Fighting the spread of disinformation on COVID-19 in the Sahel through local language community radio 


ANDERAMBOUKANE, MALI  "Before our radio programme, people didn't even believe in the disease," says Mohammed Samate, director of Radio Dodia in Anderamboukane, some 1,600 kilometres from Bamako in eastern Mali. "Thanks to the programme, they now realize that it's not a joke," he says.

Radio Dodia, located on the border with Niger, broadcast short messages in Tamasheq, the local language, to raise awareness of the global COVID-19 pandemic. So far, more than 5 million people have been infected worldwide.

The messages were broadcast during a special radio programme focusing on social cohesion and conflict management in the framework of a project implemented by UNODC and UN WOMEN, within the framework of the UNODC Sahel Programme and with the financial support of the Peace Building Fund.

The messages focused on preventive measures applied to stop the spread of COVID-19, such as travel restrictions and the closure of national borders.

"We decided to integrate awareness-raising on measures taken to limit the spread of COVID-19 such as border closures into the broadcasts because, according to radio sources, some farmers in Mali were frustrated by the fact that the security forces prohibit them from selling their livestock at a weekly market across the border in Niger," said the UNODC project manager.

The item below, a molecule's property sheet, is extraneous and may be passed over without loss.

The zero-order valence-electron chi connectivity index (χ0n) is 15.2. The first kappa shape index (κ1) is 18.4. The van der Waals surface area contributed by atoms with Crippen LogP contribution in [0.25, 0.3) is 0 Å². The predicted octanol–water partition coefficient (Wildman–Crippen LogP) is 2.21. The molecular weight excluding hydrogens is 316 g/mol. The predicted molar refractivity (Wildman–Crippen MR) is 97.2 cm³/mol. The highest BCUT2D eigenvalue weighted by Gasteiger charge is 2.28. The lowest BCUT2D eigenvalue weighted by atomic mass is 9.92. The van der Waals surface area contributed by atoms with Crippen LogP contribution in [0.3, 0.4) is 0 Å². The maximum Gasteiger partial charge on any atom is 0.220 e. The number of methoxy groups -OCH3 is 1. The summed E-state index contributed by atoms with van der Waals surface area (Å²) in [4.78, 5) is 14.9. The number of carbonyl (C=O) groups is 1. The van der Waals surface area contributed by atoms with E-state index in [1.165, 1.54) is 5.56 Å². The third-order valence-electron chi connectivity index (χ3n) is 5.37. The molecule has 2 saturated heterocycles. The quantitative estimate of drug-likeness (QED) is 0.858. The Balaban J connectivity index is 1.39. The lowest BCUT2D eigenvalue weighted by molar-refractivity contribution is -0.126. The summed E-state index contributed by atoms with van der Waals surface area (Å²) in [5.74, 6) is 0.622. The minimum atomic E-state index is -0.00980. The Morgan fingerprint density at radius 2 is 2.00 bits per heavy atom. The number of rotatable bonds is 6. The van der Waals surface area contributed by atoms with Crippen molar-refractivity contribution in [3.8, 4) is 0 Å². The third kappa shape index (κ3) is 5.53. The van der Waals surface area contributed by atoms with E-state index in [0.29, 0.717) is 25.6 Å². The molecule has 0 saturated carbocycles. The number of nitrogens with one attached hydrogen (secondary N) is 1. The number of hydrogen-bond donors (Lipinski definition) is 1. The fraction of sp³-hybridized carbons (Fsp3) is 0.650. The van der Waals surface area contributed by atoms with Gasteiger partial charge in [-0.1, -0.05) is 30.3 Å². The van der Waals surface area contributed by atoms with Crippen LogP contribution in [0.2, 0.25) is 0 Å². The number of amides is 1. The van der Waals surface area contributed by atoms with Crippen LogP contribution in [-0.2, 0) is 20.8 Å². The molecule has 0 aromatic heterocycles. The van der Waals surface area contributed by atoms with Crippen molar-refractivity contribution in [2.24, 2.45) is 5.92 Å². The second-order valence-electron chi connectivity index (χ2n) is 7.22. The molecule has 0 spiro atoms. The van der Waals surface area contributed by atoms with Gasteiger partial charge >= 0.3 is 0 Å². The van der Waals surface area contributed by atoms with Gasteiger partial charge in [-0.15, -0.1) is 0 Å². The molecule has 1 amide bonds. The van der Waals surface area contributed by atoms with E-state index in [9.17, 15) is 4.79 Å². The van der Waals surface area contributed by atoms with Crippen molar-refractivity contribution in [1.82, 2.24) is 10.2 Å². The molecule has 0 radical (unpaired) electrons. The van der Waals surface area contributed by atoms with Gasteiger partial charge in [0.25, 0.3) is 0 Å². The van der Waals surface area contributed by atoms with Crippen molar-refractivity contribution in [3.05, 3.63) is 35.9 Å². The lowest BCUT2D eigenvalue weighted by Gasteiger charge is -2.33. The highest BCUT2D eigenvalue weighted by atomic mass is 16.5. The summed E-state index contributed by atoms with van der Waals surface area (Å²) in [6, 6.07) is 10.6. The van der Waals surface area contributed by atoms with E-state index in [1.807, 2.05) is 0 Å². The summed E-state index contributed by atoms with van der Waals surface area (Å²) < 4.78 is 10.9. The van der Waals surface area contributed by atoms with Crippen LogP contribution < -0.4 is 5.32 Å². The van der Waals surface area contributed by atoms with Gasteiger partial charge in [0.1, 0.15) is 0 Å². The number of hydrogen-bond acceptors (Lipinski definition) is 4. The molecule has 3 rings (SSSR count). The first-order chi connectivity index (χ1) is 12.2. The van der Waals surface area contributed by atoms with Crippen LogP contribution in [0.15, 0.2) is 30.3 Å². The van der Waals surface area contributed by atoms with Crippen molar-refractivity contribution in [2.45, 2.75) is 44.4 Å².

With more than 40,000 listeners eager to hear civil society groups, community leaders and defence and security forces on the air, Samate took the opportunity to raise awareness about COVID-19.

"In our nomadic culture, as long as you haven't personally seen a sick person, you tell yourself that there is no sick person. Seeing our community leaders sitting together to discuss the pandemic really made an impact on our listeners," Samate said.

The radio programmes helped to put an end to the misinformation and rumours that were circulating.


"We have noticed that people don't greet each other as they used to. They are following the prevention measures. People no longer sit side by side at weddings and baptisms," according to Samate. "Now the first thing someone asks you when you enter their home is to wash your hands, it has become a habit," he continued.

Located on the border with Niger and close to Algeria, travellers crossing the border now wash their hands more conscientiously. Previously, border guards would have had difficulty enforcing the barrier gesture.

"Nomads usually exchange a handshake when they meet. If you don't offer your hand to a nomad, you'll be in trouble, you know! Now, when you meet acquaintances, it's no longer expected."

While access to masks is a little more complicated, nomads have their own solutions, according to Samate. "Nomads traditionally use their turbans to protect their faces. This hasn't changed. If we have the masks, we wear them, but if we don't, we have our turbans!" he said.